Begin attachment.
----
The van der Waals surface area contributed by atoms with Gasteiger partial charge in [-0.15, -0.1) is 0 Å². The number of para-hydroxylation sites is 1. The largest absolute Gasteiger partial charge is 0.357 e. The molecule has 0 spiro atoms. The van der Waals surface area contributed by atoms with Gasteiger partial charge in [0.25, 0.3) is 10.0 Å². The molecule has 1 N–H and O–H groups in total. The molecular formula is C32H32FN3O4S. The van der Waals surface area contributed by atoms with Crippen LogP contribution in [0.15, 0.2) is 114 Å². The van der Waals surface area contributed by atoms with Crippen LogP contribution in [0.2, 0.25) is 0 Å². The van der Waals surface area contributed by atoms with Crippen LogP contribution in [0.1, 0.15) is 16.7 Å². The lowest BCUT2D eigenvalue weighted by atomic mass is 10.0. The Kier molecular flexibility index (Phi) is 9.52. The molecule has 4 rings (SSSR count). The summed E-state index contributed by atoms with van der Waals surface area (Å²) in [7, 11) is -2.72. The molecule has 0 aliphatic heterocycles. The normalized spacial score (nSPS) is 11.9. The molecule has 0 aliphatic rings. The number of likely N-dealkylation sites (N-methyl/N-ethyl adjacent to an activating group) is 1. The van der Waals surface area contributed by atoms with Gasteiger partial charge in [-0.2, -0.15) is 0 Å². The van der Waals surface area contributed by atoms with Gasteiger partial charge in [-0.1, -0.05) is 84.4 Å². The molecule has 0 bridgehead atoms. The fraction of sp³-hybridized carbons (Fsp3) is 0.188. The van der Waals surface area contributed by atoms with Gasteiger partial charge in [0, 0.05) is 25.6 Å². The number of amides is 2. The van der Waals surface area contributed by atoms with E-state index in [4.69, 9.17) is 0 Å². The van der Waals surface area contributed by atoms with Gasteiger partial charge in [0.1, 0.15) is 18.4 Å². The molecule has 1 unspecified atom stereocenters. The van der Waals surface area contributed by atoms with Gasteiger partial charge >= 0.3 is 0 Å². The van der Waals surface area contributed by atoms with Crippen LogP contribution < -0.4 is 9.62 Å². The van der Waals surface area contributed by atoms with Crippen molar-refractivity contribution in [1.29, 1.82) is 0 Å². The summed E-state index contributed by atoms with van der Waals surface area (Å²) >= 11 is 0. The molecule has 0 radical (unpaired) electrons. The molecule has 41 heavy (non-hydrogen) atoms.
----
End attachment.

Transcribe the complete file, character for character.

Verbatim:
The van der Waals surface area contributed by atoms with Gasteiger partial charge in [-0.15, -0.1) is 0 Å². The number of para-hydroxylation sites is 1. The largest absolute Gasteiger partial charge is 0.357 e. The molecule has 0 spiro atoms. The van der Waals surface area contributed by atoms with Gasteiger partial charge in [0.25, 0.3) is 10.0 Å². The molecule has 1 N–H and O–H groups in total. The molecular formula is C32H32FN3O4S. The van der Waals surface area contributed by atoms with Crippen LogP contribution in [0.15, 0.2) is 114 Å². The van der Waals surface area contributed by atoms with Crippen LogP contribution in [0.2, 0.25) is 0 Å². The van der Waals surface area contributed by atoms with Crippen LogP contribution in [0.1, 0.15) is 16.7 Å². The lowest BCUT2D eigenvalue weighted by atomic mass is 10.0. The Kier molecular flexibility index (Phi) is 9.52. The molecule has 4 rings (SSSR count). The summed E-state index contributed by atoms with van der Waals surface area (Å²) in [7, 11) is -2.72. The molecule has 0 aliphatic heterocycles. The normalized spacial score (nSPS) is 11.9. The molecule has 0 aliphatic rings. The number of likely N-dealkylation sites (N-methyl/N-ethyl adjacent to an activating group) is 1. The van der Waals surface area contributed by atoms with Gasteiger partial charge in [-0.2, -0.15) is 0 Å². The van der Waals surface area contributed by atoms with Gasteiger partial charge in [-0.1, -0.05) is 84.4 Å². The molecule has 0 bridgehead atoms. The fraction of sp³-hybridized carbons (Fsp3) is 0.188. The van der Waals surface area contributed by atoms with Gasteiger partial charge in [0, 0.05) is 25.6 Å². The number of amides is 2. The van der Waals surface area contributed by atoms with E-state index in [4.69, 9.17) is 0 Å². The van der Waals surface area contributed by atoms with Gasteiger partial charge in [0.1, 0.15) is 18.4 Å². The molecule has 1 unspecified atom stereocenters. The van der Waals surface area contributed by atoms with Gasteiger partial charge >= 0.3 is 0 Å². The van der Waals surface area contributed by atoms with Crippen LogP contribution < -0.4 is 9.62 Å². The van der Waals surface area contributed by atoms with Crippen molar-refractivity contribution in [1.29, 1.82) is 0 Å². The summed E-state index contributed by atoms with van der Waals surface area (Å²) >= 11 is 0. The molecule has 0 radical (unpaired) electrons. The molecule has 41 heavy (non-hydrogen) atoms.